Network entropy discriminates cancer stem cells, cancer and normal cells
Differentiation is a key distinctive feature of cancer and normal cells, with cancer representing a less differentiated and more heterogeneous state. Confirming this, network entropy was consistently higher in cancer tissue compared to normal cells, across four different tissue types, with cancer cell-lines exhibiting even higher values (Fig. 4A). We further analysed an expression data set profiling putative cancer stem cells (CSCs) and their parental cancers across a number of different tissues39. This showed that CSCs exhibited a marginally higher network entropy than their non-stem like counterparts, consistent with the view that CSCs retain a higher level of plasticity (Fig. 4B).
Interestingly, comparing the network entropy of hESCs to teratocarcinomas and germ cell tumours (all from the SCM and all deemed pluripotent), revealed marginally higher values in the hESCs (SI, fig. S13). This pattern of higher network entropy in normal stem cells was also seen in the non pluripotent context: for instance, the network entropy of HSCs and NSCs was, in general, higher than that of leukemic stem and glioma stem cells, respectively (SI, fig. S13–S14). Thus, while CSCs and ordinary cancer cells exhibit significantly increased cellular heterogeneity compared to normal differentiated tissue, CSCs do not appear to exhibit higher values relative to their normal stem cell counterparts, and even appear to show reduced levels of entropy compared to normal stem cells.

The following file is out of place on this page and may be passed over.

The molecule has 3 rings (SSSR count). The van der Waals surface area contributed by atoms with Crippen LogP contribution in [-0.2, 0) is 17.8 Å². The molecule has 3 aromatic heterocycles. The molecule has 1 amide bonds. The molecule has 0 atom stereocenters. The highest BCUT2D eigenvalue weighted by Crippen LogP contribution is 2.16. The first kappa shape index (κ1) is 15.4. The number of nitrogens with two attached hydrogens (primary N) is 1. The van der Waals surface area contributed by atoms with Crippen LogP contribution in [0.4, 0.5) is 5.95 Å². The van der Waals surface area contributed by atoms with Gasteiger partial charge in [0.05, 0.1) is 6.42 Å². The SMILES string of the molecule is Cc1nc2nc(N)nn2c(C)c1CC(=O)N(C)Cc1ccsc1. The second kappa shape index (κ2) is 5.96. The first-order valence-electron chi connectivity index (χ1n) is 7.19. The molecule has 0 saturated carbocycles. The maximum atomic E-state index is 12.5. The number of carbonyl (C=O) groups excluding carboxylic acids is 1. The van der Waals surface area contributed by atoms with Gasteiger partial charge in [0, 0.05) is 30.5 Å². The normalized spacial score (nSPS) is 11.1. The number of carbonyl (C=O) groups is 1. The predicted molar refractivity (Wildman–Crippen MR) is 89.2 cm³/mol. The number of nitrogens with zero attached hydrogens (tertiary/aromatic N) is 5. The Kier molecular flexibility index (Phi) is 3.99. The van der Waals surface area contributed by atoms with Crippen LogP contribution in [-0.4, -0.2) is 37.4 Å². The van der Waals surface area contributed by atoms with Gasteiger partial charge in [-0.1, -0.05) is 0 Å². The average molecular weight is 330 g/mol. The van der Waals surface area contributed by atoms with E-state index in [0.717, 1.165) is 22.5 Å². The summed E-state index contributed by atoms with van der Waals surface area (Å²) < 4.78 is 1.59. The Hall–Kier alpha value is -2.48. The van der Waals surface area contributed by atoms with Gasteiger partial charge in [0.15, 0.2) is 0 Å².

Dynamic changes in local network entropy identifies key differentiation genes and pathways
To demonstrate that the dynamic changes in entropy can be related to changes in activation of specific pathways, we considered, as a proof of principle, the case of Notch-signaling. Notch signaling is inactive yet inducible in the pluripotent state, with activation normally associated with differentiation40,41,42,43,44,45. Thus, essential components of the Notch signaling pathway should exhibit a lower network entropy in the non-pluripotent state. Using data from the stem cell matrix11, we were able to confirm this for 12 of the 13 Notch pathway genes (SI, figs. S15–S16). To confirm the statistical significance of this, in none of 10000 random selections of 13 genes from the PIN did we observe the same level of consistency and statistical significance as for the Notch pathway genes (P < 0.0001), indicating that reduced entropy of the Notch pathway is a key feature of the non-pluripotent state (SI, fig. S17). It is also important to demonstrate that the interactors driving the lower entropy of Notch genes are other Notch-pathway genes. For many Notch genes (e.g. NOTCH2, NOTCH3, DLL1, JAG1, PSENEN, APH1A, APH1B) this was indeed the case, despite the fact that there were also many non-Notch pathway interactors present (SI, figs. S16,S18).
To further test the added value of local network entropy, we revisited the HL60 to neutrophil time course data. Using linear regressions we identified the genes showing the most significant decreases and increases in network entropy. Ranking genes according to those showing the largest reductions in network entropy and performing a subsequent Gene Set Enrichment Analysis (GSEA), we identified JAK-STAT signalling as one of the key pathways (SI, fig. S19–S20). The involvement of this pathway is heavily supported by previous studies46,47,48,49. Attesting to the statistical significance of the JAK-STAT pathway, computing entropies after randomly permuting the gene expression profiles over the nodes in the network led to no significantly enriched biological terms (adjusted P-values > 0.05). This is an important result because it shows that the dynamic network entropy changes inferred from the integrated PIN are indeed targeting specific signaling pathways. Finally, using non-network based approaches did not identify the JAK-STAT pathway (SI, fig. S19).